Published On: Tue, Feb 20th, 2018

The AVMA is asking for Congress Help to Tackle Vet Shortages

The American Veterinary Medical Association is asking Congress for help tackling a shortage of veterinarians, especially in rural areas. And according to reports, the issue is even more serious when it comes to vets capable of handling large livestock. Let’s look at the solutions the AVMA is seeking, as well as the underlying causes for the vet shortage in the first place.

An Overview of the Problem

The USDA’s own research states that 187 areas have a shortage of veterinarians. Many vets who are coming into the profession are qualified to treat pets, but not large livestock since this allows them to work in any metropolitan and semi-rural area and earn a good living doing it.

The economics of a vet degree also prevent many from working in rural areas. The typical new vet as of 2016 graduated with an average $144,000 in debt; they cannot afford to work for the lower pay rate they’d get from farmers and ranchers when working with livestock.

photo/ Mary Pahlke

AVMA’s Requests

The AVMA has asked Congress to pass the Veterinary Medicine Loan Program Enhancement Act; it is Senate Bill 487 and House Resolution 1268. The VMLRPEA would offer student loan forgiveness for vets who work for at least three years in underserved areas. In this regard, the program mirrors the existing program that offered student loan forgiveness for those who worked for at least ten years in civil service or for non-profits.

The student loan forgiveness program for vets isn’t new. However, its effectiveness is limited by an extra income tax withholding used to repay the government. The VMLRPEA would eliminate this tax so that those in the program essentially earn comparable wages to those working in more lucrative areas, literally or figuratively. Congress would have to change the current program so that the funding for this vet program is paid out of general funds instead of by the vets it is trying to lure into these underserved areas.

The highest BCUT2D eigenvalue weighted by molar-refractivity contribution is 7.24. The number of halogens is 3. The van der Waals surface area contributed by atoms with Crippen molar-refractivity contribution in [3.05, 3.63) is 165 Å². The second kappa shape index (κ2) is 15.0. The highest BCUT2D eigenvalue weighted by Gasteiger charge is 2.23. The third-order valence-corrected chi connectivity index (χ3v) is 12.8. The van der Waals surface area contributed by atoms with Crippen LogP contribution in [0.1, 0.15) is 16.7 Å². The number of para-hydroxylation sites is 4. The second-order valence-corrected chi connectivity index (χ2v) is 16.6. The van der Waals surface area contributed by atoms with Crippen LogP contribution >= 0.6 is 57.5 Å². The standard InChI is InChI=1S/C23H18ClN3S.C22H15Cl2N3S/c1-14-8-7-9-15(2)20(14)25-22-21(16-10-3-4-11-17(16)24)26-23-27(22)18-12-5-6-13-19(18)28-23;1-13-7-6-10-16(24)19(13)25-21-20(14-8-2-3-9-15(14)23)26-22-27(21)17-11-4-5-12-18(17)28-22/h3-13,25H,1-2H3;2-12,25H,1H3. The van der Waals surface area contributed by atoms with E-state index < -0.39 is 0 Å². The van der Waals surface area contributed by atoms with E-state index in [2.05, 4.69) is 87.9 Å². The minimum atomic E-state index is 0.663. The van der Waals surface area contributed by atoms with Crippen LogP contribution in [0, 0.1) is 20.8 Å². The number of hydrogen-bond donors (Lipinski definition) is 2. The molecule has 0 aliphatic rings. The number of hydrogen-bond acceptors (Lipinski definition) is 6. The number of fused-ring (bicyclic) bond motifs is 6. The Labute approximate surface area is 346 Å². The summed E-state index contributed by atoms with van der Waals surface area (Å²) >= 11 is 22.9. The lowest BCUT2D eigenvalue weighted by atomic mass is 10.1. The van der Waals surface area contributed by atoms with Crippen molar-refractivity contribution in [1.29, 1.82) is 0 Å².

The AVMA’s projections state that if the tax were eliminated, hundreds more vets would participate. This is because funding for the program is far short of the demand of new vets who want to participate since the program pays up to $25,000 per year towards student loans.

The Intermediate Solutions

Congress may or may not take up the proposed changes in the program to give more vets student loan forgiveness. This means veterinary medicine will have to take a page from the book medicine has been following. In medicine, we’re seeing nurse practitioners take the place of doctors. Demand is high and supply steady since the AMA capped the number of medical school slots in the nineties.

Likewise, we’ve seen an expansion in the use of vet techs filling the same role in veterinary practices. If you attend one of the best vet tech schools in your area, you’ll be able to fill one of these good-paying jobs and find employment almost anywhere.


The AVMA is still expecting Congress to come up with a solution to the current crisis. They’re hoping that the Veterinary Medicine Loan Program Enhancement Act will be able to reverse the trend and attract more vets to underserved areas.

Author: Carol Trehearn

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